Question Video: Using Area Models to Understand How to Solve Multiplication Problems Using the Distributive Property and Subtraction Facts Mathematics • 3rd Grade

Chloe is learning about different strategies to multiply. She drew this to help her calculate 9 × 4. What expression is missing in 4 × 9 = (_) − (4 × 1)? What is 4 × 9?

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Video Transcript

Chloe is learning about different strategies to multiply. She drew this to help her calculate nine times four. What expression is missing in four times nine equals what take away four times one? What is four times nine?

There are lots of different methods or strategies that we can use to multiply numbers together. And in this question, Chloe is using one of them. We’re told that she wants to find the answer to nine times four. And we can see that she’s drawn a rectangle on squared paper to help her. Now, before we move on and start to answer the questions, let’s take a moment to look at this rectangle and understand what Chloe is doing here to try and work out the answer to this multiplication.

The first thing that we can notice is that Chloe’s drawn one large rectangle and then split it up into smaller parts. So, it seems like she started off drawing a rectangle that’s four squares tall and 10 squares wide. But wait a moment. If we do a four-by-10 rectangle or an array like this, we’d expect it to show the multiplication four times 10 or 10 times four, not nine times four. Why would Chloe use a rectangle like this to help work out the answer to nine times four? Well, Chloe knows two things that can help her.

Firstly, she knows what 10 times four is. She can remember it really quickly. But importantly, she knows how to use this to help. She knows that 10 times four is only one lot of four more than nine times four. And that’s why her diagram shows this big area nine times four here, this is the answer she’s trying to find, and then one lot of four at the end here that she doesn’t need any more. In other words, she knows that nine times four is four less than 10 times four. Let’s cross out four counters to show these on our array too.

Now that we can see what Chloe is doing in breaking up 10 times four into different parts, let’s complete the first part of our question. What expression is missing in four times nine equals what take away four times one? Well, as we’ve just said, to find the answer to nine times four or four times nine as it’s written here, Chloe’s first going to use her knowledge of the 10 times table to help. Because nine, of course, is very close to 10. She’s going to find the answer to four times 10 and then take away four times one. The missing expression is four times 10.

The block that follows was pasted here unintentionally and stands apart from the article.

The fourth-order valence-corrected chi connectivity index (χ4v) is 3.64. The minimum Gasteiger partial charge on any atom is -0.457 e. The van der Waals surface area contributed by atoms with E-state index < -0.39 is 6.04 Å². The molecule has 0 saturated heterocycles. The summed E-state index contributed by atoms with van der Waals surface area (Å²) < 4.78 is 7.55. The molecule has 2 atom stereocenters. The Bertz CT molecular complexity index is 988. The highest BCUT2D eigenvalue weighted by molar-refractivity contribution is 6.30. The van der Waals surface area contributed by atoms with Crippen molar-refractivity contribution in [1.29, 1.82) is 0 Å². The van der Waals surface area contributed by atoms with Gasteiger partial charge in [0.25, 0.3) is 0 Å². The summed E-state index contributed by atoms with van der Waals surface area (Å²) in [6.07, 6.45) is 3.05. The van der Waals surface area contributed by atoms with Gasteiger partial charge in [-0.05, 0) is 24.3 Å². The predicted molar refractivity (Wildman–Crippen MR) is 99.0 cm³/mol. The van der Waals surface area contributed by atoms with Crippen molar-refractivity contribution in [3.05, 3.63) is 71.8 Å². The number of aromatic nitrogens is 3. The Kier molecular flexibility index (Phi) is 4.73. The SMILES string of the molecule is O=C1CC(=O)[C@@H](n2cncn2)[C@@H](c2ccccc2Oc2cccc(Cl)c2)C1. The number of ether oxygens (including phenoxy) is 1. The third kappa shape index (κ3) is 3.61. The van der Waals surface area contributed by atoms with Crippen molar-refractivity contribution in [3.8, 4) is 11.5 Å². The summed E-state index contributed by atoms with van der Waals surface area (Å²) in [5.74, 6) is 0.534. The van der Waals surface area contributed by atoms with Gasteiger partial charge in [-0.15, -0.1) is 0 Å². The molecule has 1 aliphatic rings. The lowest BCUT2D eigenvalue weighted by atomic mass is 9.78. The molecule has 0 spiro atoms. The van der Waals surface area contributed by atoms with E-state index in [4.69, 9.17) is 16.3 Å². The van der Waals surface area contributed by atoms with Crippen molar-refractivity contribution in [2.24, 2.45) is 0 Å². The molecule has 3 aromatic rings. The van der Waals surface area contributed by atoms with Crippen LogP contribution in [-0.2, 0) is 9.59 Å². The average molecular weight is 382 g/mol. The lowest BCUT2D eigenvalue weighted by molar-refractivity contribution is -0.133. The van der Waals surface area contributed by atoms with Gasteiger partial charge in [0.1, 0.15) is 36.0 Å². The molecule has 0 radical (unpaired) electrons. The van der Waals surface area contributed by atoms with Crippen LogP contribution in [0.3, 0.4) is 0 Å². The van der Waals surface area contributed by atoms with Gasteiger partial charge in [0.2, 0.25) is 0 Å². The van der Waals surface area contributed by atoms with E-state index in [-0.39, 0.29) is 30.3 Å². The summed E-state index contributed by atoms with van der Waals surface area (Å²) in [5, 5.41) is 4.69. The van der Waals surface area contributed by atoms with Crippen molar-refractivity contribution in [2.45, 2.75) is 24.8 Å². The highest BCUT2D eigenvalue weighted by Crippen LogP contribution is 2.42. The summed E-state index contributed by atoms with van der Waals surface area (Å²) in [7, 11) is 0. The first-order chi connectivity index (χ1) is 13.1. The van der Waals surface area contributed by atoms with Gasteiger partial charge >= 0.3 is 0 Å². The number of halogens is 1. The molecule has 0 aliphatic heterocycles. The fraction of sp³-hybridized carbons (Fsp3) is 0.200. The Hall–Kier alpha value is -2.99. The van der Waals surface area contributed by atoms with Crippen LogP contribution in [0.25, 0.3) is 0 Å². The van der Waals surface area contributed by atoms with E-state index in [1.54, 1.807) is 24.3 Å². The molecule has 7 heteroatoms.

In the final part of the question, we’ve just got to do what Chloe was doing. We need to use her method to find the answer. What is four times nine? We know that four times 10 is equal to 40. And we need to take away four times one which, of course, is four. And 40 subtract four is 36.

This question’s being really interesting to answer because although we know we often can split a much harder multiplication into two easier multiplications and add those two multiplications together, in this question, what we’ve done is start with an easier fact that we know already and split it up so that we have to take away to find the answer that we’re looking for. It’s still a very good example of what we call the distributive property of multiplication where we can partition a multiplication fact to help us.

To find the answer to nine times four or four times nine, Chloe realized she could use the answer to four times 10 to help her. She just needed to work out 10 lots of four take away one lot of four or, in other words, four times 10 take away four times one. The expression that was missing in that first sentence was four times 10. So, four times nine is the same as 40 take away four, which equals 36.

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